Finland allows museum confiscated paintings to be returned to Russia — RT EN

8 Apr 2022 8:57 pm

Finnish customs have confiscated Russian paintings returning from exhibitions in Italy and Japan. Today Finland allowed their repatriation to Russia. The Russian Foreign Ministry said the exhibits did not fall under EU sanctions.

The Ministry of Foreign Affairs of Finland has authorized the return to Russia of Russian cultural objects that have been detained at the Finnish border. The Finnish Ministry of Foreign Affairs stated that due to the introduction of new EU sanctions on April 9, changes in the sanctions law will come into force. This includes the possibility for EU member states to “issue permits for the transport of cultural goods to Russia within the framework of official cultural cooperation”.

Olga Lyubimova, the head of Russia’s culture ministry, told Telegram that the ministry is organizing the return of collections from Russian museums whose items have been detained by Finnish customs. She wrote:

“The artworks are expected to return to the Russian Federation next weekend.”

These are paintings and other museum pieces from the Hermitage, the Tsarskoye Selo, Pavlovsk and Gatchina museums, the State Tretyakov Gallery and the State Museum of Oriental Art. They were presented at two exhibitions in Italy: “Grand Tour. Myth, Vision and Sense of Italy” (until March 27th in Milan) and “The Shape of Infinity” (until March 23rd in Udine). In addition, artworks from the Pushkin Museum that had been on display at the Chiba Museum in Japan were also detained by customs.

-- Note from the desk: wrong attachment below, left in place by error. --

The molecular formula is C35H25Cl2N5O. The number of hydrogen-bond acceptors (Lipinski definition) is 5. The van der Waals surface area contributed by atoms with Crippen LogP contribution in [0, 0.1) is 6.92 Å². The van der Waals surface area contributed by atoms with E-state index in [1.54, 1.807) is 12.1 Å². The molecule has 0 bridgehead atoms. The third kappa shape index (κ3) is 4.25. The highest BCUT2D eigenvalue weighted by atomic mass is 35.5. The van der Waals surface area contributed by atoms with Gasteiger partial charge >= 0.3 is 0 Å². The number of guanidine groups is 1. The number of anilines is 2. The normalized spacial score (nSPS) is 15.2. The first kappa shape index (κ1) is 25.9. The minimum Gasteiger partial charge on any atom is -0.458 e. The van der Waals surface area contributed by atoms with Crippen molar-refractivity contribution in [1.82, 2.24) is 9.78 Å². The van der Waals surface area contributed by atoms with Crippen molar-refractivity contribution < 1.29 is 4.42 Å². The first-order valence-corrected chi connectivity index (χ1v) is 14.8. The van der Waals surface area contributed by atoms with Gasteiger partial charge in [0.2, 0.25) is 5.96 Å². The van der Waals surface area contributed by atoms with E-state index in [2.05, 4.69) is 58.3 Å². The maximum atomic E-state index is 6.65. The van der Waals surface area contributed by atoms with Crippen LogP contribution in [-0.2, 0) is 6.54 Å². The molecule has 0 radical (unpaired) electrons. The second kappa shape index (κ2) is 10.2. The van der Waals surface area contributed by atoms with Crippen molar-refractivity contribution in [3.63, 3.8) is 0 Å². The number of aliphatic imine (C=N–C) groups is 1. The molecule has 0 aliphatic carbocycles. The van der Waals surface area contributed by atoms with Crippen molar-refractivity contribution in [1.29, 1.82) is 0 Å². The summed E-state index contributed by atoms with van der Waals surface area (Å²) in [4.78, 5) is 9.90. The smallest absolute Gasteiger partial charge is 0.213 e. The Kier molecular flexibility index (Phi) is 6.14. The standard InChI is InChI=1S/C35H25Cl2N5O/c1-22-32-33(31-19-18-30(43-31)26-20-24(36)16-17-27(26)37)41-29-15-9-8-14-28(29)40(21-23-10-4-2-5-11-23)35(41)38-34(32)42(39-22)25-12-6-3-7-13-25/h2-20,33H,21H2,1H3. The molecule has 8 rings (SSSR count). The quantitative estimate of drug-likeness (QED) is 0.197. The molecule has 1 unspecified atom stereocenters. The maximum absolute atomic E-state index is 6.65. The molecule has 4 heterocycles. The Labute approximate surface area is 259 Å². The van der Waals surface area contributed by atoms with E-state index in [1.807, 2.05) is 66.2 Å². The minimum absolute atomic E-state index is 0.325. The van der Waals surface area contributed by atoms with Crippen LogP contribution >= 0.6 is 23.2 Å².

According to Lyubimova, the European Commission made it clear that exhibits that took part in European exhibitions are not on the list of sanctions. She noted:

“The decision of the European Commission makes it possible to move the paintings previously held by Finnish customs.”

Earlier this week, Finnish customs reported that three consignments of goods subject to EU sanctions were stopped at the Finnish-Russian border. Mikhail Shvydkoy, the Russian President’s special representative for international cultural cooperation, later clarified that the goods in question are paintings from Russian museums that got stuck at customs because the Russian-EU border is there. He explained that the Ministry of Culture and Russian museums were looking into the issue and promised that the paintings would be returned to museum collections “after some bureaucratic procedures.”

On April 7, Finnish Ambassador Antti Helantera was summoned to the Russian Foreign Ministry. The ministry protested to the diplomat, stating that the return of the exhibits to the country should not be restricted.

More on the subject – National Gallery in London renames “Russian” painting

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